World War I Films of the Silent Era
"It might reasonably be contended that Humphrey Jennings is the only real poet the British cinema has yet produced." - Lindsay Anderson, Director
These astonishing films show and explain essential news and propaganda functions of the movies during the Great War of 1914-1918. In those days before television and even before radio, fiction films in movie theaters were the most widely shared public experience, while news films were the most potent and detailed public images of armament, military life and even front line action. Some news film was faked and much of it was censored, but some was authentic, obtained at great risk by daredevil combat cameramen.
Fighting The War (1916) is the work of 26-year-old American adventure Donald C. Thompson. He photographed some of the most amazing front line films of the entire war. This film was taken during the Battle of Verdun in which the French suffered staggering losses defending the town and its associated forts. With his keen photographic eye and iron nerves, Thompson shows not only troop movements and trench life but also authentic battle from positions within a few hundred feet of the German lines. Then he takes to the air and photographs an actual dogfight between British and German aircraft from an open-cockpit plane.
The Log of the U-35 is a totally authentic filmed account of sinkings on one Mediterranean cruise in April 1917 by a submarine commanded by Lothar von Arnauld de la Perière, Germany's U-Boat Ace of Aces, during the period of unrestricted submarine warfare. This edition is a combination of the 1919 British and the 1920 American versions of a jaw-dropping German film of 1917, Der Magische Gürtel (The Enchanted Circle).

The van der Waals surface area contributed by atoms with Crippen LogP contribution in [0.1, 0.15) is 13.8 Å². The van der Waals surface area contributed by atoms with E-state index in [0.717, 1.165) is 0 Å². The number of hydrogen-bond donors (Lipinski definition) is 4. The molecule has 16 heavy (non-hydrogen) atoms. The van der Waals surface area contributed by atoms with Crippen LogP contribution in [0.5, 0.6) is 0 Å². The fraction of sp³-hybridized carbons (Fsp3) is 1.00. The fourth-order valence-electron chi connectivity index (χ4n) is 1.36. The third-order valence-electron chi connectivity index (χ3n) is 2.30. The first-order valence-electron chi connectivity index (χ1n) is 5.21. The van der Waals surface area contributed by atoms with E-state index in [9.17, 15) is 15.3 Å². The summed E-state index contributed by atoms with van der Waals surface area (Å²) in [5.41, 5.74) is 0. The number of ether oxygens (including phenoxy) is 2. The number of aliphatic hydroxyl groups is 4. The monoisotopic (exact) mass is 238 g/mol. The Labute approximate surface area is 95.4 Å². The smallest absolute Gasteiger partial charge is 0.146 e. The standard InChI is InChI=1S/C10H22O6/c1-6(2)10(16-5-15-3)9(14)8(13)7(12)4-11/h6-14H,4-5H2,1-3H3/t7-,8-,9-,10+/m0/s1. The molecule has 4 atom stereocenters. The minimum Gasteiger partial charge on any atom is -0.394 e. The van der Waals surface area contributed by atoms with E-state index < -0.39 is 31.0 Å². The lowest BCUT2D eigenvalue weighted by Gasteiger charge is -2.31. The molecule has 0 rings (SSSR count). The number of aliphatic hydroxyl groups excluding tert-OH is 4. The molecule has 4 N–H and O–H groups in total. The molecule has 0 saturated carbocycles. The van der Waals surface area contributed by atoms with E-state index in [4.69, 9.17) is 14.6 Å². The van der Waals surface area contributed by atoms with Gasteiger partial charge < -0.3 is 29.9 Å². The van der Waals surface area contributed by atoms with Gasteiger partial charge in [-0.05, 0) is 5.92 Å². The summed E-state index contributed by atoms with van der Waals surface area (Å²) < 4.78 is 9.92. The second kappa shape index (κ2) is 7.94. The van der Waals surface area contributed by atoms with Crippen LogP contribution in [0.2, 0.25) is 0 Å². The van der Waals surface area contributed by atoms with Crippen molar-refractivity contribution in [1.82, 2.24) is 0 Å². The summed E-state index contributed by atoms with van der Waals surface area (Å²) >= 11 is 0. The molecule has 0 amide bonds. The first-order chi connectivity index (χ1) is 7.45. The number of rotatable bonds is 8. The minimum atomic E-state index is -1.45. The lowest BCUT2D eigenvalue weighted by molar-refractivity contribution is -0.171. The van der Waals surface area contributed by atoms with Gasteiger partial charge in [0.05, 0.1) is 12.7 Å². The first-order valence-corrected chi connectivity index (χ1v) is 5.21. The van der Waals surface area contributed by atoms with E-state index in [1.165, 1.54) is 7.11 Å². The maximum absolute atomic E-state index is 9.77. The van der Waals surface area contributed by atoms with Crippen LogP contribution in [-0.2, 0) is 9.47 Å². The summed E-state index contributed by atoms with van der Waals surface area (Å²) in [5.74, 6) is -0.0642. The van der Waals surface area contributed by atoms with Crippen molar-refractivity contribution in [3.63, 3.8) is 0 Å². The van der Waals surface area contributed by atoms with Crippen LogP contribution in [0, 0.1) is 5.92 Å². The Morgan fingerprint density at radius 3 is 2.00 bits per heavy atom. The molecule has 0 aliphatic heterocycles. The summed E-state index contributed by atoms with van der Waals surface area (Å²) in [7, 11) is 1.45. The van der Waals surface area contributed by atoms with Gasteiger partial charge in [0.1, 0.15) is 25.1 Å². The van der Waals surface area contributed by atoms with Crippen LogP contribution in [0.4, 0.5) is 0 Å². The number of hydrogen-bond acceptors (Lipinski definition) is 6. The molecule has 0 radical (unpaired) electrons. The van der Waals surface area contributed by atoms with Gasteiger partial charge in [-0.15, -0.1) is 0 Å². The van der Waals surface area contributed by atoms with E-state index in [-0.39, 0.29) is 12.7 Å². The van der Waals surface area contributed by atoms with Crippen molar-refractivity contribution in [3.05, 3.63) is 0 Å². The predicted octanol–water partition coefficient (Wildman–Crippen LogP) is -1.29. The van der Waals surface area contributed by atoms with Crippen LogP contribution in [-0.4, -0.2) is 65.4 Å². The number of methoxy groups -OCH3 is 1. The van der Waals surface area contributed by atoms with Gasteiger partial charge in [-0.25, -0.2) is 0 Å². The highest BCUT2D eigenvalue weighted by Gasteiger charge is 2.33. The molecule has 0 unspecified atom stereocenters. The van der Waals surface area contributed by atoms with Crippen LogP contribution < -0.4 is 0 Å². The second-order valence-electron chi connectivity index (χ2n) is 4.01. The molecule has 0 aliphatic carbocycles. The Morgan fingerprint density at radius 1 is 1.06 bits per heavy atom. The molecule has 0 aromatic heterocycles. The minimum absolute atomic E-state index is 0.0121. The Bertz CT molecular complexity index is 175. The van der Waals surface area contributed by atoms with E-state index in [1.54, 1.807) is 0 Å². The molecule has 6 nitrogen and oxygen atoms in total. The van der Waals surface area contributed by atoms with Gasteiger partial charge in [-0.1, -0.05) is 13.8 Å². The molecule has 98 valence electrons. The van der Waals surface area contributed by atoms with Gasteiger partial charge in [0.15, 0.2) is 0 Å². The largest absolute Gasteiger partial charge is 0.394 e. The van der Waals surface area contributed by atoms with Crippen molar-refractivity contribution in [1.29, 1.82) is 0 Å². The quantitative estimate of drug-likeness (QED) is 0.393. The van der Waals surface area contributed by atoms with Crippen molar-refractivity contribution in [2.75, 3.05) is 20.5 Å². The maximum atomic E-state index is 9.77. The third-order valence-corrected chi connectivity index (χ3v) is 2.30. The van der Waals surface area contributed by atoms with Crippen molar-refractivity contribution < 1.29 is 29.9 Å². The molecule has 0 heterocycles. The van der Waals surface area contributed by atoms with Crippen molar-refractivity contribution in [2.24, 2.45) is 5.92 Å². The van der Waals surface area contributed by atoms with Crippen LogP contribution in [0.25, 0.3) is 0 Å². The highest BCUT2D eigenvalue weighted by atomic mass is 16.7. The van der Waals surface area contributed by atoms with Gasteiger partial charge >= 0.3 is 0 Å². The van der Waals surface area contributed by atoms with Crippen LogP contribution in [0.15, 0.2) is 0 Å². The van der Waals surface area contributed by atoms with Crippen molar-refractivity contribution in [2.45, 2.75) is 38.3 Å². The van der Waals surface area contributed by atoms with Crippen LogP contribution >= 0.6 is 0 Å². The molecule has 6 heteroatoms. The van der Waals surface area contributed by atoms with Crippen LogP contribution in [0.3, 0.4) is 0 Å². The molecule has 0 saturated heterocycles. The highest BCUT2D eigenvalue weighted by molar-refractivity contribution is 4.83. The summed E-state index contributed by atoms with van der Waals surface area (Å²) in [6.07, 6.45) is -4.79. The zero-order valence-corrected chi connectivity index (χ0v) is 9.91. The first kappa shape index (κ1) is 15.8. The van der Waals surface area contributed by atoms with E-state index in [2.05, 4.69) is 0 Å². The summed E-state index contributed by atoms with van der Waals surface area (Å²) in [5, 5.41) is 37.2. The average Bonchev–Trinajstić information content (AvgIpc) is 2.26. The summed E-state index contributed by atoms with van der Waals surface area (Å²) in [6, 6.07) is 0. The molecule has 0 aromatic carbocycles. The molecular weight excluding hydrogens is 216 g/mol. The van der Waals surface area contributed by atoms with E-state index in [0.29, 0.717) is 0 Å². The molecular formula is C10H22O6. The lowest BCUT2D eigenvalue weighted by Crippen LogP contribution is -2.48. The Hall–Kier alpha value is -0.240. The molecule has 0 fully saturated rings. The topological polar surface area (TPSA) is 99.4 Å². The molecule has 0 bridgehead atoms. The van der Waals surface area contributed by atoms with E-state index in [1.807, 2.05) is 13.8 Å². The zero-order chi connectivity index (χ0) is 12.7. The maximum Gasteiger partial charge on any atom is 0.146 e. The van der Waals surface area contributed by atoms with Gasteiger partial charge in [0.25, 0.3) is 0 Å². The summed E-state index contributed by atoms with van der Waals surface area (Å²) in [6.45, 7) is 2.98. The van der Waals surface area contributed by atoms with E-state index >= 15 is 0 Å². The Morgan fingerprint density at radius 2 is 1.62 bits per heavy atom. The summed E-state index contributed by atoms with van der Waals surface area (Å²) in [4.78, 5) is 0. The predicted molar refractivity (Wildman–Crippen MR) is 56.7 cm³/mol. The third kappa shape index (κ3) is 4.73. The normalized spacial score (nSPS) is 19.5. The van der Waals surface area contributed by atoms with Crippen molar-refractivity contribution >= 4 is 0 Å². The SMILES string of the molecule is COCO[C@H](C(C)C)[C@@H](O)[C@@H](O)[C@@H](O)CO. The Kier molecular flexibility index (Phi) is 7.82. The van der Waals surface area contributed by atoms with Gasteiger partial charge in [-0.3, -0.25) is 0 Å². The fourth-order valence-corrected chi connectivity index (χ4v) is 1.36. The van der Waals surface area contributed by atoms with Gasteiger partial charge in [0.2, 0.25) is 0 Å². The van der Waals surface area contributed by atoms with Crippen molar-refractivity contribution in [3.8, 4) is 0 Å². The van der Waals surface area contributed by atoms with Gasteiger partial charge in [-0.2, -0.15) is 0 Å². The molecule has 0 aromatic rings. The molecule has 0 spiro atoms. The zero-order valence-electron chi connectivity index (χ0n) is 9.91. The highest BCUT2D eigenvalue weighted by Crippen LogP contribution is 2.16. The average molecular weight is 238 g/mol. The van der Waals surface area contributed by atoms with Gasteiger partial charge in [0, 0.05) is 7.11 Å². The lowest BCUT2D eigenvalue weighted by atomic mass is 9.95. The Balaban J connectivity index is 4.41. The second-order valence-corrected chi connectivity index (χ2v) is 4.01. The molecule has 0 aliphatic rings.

Producers of commercial films were eager to please not only audiences but also the U.S. Government's Committee on Public Information which determined what films would be licensed for export to earn important foreign revenue. Many productions thus followed official points of view in patriotically reflecting and shaping changing attitudes towards the war. Representing this genre is The Secret Game (Paramount, 1917), directed by William C. deMille. Reported when new as a "timely release," it's a detective story in which representatives of Japan (our ally in 1917-18) and the United States work hand-in-hand to frustrate German agents in their effort to get information about American transport sailing on the Pacific.
The Moving Picture Boys in the Great War (1975) is a compilation documentary narrated by Lowell Thomas, illustrating changing attitudes toward the war and its participants, as well as toward the movies themselves. Every shot is an image preserved from those days - actual and faked news films, government propaganda films, fiction films that range from the sensational excesses of 'Hun brutality' to the sentiment of D.W. Griffith, as well as magazine covers, posters, lantern slides and still photographs. The filmmakers were doctoral candidates in American studies, and apart from being quite entertaining, the film has been praised by historians for its balance and accuracy. Winner, Gold Medal, 1975 Chicago Film Festival.
FILMS INCLUDED IN COLLECTION:
Fighting The War (1916)
Produced for DVD by David Shepard